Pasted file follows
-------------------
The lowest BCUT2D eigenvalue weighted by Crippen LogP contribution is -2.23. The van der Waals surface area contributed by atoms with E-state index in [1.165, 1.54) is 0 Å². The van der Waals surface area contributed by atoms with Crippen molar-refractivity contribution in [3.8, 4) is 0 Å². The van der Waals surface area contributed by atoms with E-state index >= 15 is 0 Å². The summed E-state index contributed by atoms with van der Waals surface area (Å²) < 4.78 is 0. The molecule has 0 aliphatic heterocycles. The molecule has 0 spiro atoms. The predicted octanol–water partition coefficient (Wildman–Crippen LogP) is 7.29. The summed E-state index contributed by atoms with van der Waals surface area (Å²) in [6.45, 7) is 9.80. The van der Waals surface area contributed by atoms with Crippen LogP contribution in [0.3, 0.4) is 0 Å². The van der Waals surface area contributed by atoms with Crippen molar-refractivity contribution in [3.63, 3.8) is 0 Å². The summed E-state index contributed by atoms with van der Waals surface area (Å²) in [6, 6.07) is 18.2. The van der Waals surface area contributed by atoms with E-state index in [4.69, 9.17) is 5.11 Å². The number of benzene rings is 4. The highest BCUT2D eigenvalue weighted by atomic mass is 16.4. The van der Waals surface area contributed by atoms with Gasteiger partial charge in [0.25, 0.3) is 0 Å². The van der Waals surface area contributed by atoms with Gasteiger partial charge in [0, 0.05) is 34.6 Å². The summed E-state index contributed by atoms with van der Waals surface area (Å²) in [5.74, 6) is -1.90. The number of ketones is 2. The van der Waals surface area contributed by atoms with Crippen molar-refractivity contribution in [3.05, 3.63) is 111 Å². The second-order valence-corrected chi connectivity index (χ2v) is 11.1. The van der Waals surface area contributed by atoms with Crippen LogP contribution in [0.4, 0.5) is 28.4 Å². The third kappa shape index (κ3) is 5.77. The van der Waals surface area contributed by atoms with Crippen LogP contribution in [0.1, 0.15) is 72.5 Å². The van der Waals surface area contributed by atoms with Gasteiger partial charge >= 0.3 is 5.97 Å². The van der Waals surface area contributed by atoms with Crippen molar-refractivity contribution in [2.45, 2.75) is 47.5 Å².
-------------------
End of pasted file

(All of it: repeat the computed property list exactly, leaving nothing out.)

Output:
The lowest BCUT2D eigenvalue weighted by Crippen LogP contribution is -2.23. The van der Waals surface area contributed by atoms with E-state index in [1.165, 1.54) is 0 Å². The van der Waals surface area contributed by atoms with Crippen molar-refractivity contribution in [3.8, 4) is 0 Å². The van der Waals surface area contributed by atoms with E-state index >= 15 is 0 Å². The summed E-state index contributed by atoms with van der Waals surface area (Å²) < 4.78 is 0. The molecule has 0 aliphatic heterocycles. The molecule has 0 spiro atoms. The predicted octanol–water partition coefficient (Wildman–Crippen LogP) is 7.29. The summed E-state index contributed by atoms with van der Waals surface area (Å²) in [6.45, 7) is 9.80. The van der Waals surface area contributed by atoms with Crippen LogP contribution in [0.3, 0.4) is 0 Å². The van der Waals surface area contributed by atoms with Crippen molar-refractivity contribution in [3.63, 3.8) is 0 Å². The summed E-state index contributed by atoms with van der Waals surface area (Å²) in [6, 6.07) is 18.2. The van der Waals surface area contributed by atoms with E-state index in [4.69, 9.17) is 5.11 Å². The number of benzene rings is 4. The highest BCUT2D eigenvalue weighted by atomic mass is 16.4. The van der Waals surface area contributed by atoms with Gasteiger partial charge in [0.25, 0.3) is 0 Å². The van der Waals surface area contributed by atoms with Gasteiger partial charge in [0, 0.05) is 34.6 Å². The summed E-state index contributed by atoms with van der Waals surface area (Å²) in [5.74, 6) is -1.90. The number of ketones is 2. The van der Waals surface area contributed by atoms with Crippen molar-refractivity contribution in [3.05, 3.63) is 111 Å². The second-order valence-corrected chi connectivity index (χ2v) is 11.1. The van der Waals surface area contributed by atoms with Crippen LogP contribution in [0.4, 0.5) is 28.4 Å². The third kappa shape index (κ3) is 5.77. The van der Waals surface area contributed by atoms with Crippen LogP contribution in [0.1, 0.15) is 72.5 Å². The van der Waals surface area contributed by atoms with Gasteiger partial charge >= 0.3 is 5.97 Å². The van der Waals surface area contributed by atoms with Crippen molar-refractivity contribution in [2.45, 2.75) is 47.5 Å².